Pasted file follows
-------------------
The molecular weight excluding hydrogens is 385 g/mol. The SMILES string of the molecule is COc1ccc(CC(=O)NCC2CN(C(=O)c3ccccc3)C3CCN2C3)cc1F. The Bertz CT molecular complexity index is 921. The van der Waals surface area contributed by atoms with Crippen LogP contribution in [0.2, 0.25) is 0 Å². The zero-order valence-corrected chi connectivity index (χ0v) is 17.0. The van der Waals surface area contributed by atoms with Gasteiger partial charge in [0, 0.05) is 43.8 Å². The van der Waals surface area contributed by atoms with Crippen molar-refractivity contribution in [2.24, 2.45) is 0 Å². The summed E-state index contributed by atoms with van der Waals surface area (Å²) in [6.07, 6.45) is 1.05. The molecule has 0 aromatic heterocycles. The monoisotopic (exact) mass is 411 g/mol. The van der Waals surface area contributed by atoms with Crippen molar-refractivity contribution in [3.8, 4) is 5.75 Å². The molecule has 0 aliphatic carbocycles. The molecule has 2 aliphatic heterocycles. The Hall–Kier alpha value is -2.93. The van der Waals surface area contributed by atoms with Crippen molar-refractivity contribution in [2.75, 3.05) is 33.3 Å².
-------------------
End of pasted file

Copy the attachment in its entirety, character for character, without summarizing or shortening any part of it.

The molecular weight excluding hydrogens is 385 g/mol. The SMILES string of the molecule is COc1ccc(CC(=O)NCC2CN(C(=O)c3ccccc3)C3CCN2C3)cc1F. The Bertz CT molecular complexity index is 921. The van der Waals surface area contributed by atoms with Crippen LogP contribution in [0.2, 0.25) is 0 Å². The zero-order valence-corrected chi connectivity index (χ0v) is 17.0. The van der Waals surface area contributed by atoms with Gasteiger partial charge in [0, 0.05) is 43.8 Å². The van der Waals surface area contributed by atoms with Crippen molar-refractivity contribution in [2.24, 2.45) is 0 Å². The summed E-state index contributed by atoms with van der Waals surface area (Å²) in [6.07, 6.45) is 1.05. The molecule has 0 aromatic heterocycles. The monoisotopic (exact) mass is 411 g/mol. The van der Waals surface area contributed by atoms with Crippen molar-refractivity contribution in [3.8, 4) is 5.75 Å². The molecule has 0 aliphatic carbocycles. The molecule has 2 aliphatic heterocycles. The Hall–Kier alpha value is -2.93. The van der Waals surface area contributed by atoms with Crippen molar-refractivity contribution in [2.75, 3.05) is 33.3 Å².